Biography:

In the past Gordon L. Telford has collaborated on articles with Andreas M. Stadelmann and Robert H. Hollis. One of their most recent publications is Case reportPancreaticogastrostomy:Clinical experience with a direct pancreatic-duct-to-gastric-mucosa anastomosis. Which was published in journal The American Journal of Surgery.

More information about Gordon L. Telford research including statistics on their citations can be found on their Copernicus Academic profile page.

Gordon L. Telford's Articles: (9)

Case reportPancreaticogastrostomy:Clinical experience with a direct pancreatic-duct-to-gastric-mucosa anastomosis

AbstractThe propensity for leakage and disruption at the site of the pancreaticojejunostomy is a major reason for morbidity and death after pancreaticoduodenal resection. Because it is less prone to leakage and disruption, pancreaticogastrostomy has been reintroduced as a possible alternative to pancreaticojejunostomy. Of four patients in whom the pancreas was simply implanted into the stomach and five patients in whom a direct pancreatic-duct-to-gastric-mucosa anastomosis was constructed, there was no morbidity or death related to the pancreatic anastomosis. Because of evidence that a direct pancreatic-duct-to-gastric-mucosa anastomosis has an increased incidence of patency and because it was successful in a clinical setting, it is recommended.

Case reportPancreaticogastrostomy:Clinical experience with a direct pancreatic-duct-to-gastric-mucosa anastomosis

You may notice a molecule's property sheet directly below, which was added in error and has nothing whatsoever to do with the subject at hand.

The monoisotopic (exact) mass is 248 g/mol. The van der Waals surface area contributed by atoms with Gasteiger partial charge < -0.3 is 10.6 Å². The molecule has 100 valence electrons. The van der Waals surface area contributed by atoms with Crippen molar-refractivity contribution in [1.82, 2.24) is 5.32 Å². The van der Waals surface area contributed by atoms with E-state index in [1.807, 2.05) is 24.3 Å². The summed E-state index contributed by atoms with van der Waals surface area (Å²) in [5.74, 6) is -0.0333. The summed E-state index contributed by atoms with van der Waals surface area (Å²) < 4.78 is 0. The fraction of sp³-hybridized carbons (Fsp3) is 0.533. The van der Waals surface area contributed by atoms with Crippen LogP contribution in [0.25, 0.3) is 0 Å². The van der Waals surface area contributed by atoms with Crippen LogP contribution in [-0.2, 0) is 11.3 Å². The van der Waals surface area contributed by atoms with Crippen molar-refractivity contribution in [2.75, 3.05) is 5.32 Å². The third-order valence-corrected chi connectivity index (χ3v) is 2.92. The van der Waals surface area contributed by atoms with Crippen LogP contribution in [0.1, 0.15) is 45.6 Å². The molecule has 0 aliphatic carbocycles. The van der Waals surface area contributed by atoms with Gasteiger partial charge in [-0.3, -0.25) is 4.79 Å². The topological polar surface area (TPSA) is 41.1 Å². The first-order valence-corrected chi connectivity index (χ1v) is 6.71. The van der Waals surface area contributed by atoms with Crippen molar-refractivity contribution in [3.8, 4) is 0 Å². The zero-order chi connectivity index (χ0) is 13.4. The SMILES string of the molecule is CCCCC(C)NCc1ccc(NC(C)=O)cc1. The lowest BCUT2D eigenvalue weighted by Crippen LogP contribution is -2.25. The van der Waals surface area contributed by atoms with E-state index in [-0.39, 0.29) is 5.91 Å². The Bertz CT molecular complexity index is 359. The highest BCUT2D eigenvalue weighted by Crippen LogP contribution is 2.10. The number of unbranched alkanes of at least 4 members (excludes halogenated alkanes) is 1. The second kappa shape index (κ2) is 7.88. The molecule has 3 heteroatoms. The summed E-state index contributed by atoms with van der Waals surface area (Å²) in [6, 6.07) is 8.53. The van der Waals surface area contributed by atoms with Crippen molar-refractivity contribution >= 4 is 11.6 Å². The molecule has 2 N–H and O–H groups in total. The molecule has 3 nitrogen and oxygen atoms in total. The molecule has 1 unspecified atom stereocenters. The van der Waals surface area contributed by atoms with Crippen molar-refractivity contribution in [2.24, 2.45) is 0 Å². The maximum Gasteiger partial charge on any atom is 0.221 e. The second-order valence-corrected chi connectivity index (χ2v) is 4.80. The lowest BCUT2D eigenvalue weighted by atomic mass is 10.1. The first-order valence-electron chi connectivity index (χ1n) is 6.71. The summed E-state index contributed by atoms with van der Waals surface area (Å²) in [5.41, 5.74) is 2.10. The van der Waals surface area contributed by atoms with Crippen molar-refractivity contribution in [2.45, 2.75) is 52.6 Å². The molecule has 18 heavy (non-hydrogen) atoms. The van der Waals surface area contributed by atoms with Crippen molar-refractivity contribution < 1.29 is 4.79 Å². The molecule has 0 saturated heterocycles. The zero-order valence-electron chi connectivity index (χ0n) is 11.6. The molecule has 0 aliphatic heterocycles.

AbstractThe propensity for leakage and disruption at the site of the pancreaticojejunostomy is a major reason for morbidity and death after pancreaticoduodenal resection. Because it is less prone to leakage and disruption, pancreaticogastrostomy has been reintroduced as a possible alternative to pancreaticojejunostomy. Of four patients in whom the pancreas was simply implanted into the stomach and five patients in whom a direct pancreatic-duct-to-gastric-mucosa anastomosis was constructed, there was no morbidity or death related to the pancreatic anastomosis. Because of evidence that a direct pancreatic-duct-to-gastric-mucosa anastomosis has an increased incidence of patency and because it was successful in a clinical setting, it is recommended.

Case reportPancreaticogastrostomy:Clinical experience with a direct pancreatic-duct-to-gastric-mucosa anastomosis

AbstractThe propensity for leakage and disruption at the site of the pancreaticojejunostomy is a major reason for morbidity and death after pancreaticoduodenal resection. Because it is less prone to leakage and disruption, pancreaticogastrostomy has been reintroduced as a possible alternative to pancreaticojejunostomy. Of four patients in whom the pancreas was simply implanted into the stomach and five patients in whom a direct pancreatic-duct-to-gastric-mucosa anastomosis was constructed, there was no morbidity or death related to the pancreatic anastomosis. Because of evidence that a direct pancreatic-duct-to-gastric-mucosa anastomosis has an increased incidence of patency and because it was successful in a clinical setting, it is recommended.

Case reportPancreaticogastrostomy:Clinical experience with a direct pancreatic-duct-to-gastric-mucosa anastomosis